“I didn’t even know what button to push … it was all buttons,” says Josh, looking back with a laugh. It was a trial by fire, but he aced it, figuring out the correct buttons to push even though he had to call the owner “probably 10 times that day. But, no problem, everything was good. I brewed every batch of beer there for the next two-and-a-half years.”
He continued to make connections, building friendships and his network, until he got a call from his old friend from Arcadia Brewing Company.
“He said, ‘Dude, it is time to come home. We can’t make enough beer; we have quality control issues and we need you,” says Josh, who became assistant head brewer at the place where he used to volunteer for a couple of cases of beer.
Eventually, through friends in the industry, he got connected to a group that was looking to open a brewery in Happy Valley.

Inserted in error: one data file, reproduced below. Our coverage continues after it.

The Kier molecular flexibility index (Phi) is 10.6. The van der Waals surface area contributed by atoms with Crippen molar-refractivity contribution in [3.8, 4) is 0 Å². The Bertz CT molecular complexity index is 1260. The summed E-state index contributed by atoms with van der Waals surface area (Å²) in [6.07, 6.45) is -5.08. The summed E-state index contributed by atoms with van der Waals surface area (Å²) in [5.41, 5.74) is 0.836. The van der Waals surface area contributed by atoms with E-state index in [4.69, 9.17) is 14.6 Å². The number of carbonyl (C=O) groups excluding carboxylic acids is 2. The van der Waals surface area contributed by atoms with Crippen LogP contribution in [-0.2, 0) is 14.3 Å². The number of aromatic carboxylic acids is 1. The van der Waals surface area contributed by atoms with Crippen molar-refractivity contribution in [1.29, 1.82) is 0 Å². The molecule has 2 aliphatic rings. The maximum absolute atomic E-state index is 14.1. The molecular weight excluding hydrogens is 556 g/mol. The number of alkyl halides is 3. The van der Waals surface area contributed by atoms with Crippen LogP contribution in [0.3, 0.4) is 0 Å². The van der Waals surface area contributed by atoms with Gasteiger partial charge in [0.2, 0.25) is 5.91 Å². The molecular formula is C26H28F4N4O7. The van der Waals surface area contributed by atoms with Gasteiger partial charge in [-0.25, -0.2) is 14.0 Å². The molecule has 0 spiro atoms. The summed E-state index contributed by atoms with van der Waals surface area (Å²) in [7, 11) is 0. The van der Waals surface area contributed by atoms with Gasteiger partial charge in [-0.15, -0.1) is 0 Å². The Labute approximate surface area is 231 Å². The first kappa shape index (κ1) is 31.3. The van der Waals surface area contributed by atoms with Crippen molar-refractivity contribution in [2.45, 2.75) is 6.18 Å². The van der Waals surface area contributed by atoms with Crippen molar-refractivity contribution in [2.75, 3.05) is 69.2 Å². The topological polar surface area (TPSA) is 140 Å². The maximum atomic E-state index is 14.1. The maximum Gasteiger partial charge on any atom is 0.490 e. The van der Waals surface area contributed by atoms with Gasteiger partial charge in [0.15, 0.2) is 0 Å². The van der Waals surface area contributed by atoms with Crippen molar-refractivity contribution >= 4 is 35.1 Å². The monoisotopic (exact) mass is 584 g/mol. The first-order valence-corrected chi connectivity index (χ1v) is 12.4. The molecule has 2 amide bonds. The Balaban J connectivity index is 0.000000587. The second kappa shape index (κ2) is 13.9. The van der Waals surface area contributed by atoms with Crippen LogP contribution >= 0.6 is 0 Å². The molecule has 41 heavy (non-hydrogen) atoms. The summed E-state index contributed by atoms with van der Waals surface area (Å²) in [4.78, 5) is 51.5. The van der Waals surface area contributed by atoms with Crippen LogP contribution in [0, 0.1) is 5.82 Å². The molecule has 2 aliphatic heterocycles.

Josh remembers the first time he came to State College to consult about the possibility. During that trip, he sat on the 50-yard-line of a Michigan-Penn State game on Halloween, and climbed to the top of Mount Nittany. He started to think in the back of his mind about how nice it would be to raise his young family in the mountains of central Pennsylvania.
“It was like, this is … sweet,” says Josh.
Eventually, he had a choice to make: Either stay in Michigan and help Arcadia expand to a second location, or, “there are these really cool people who I just met who want to open up a brewery in State College, where you can get anywhere in the woods in like 10 minutes, and they have mountains, and streams you can paddle, and there is no crime. … So, the choice was to move here and raise a family in an awesome spot.”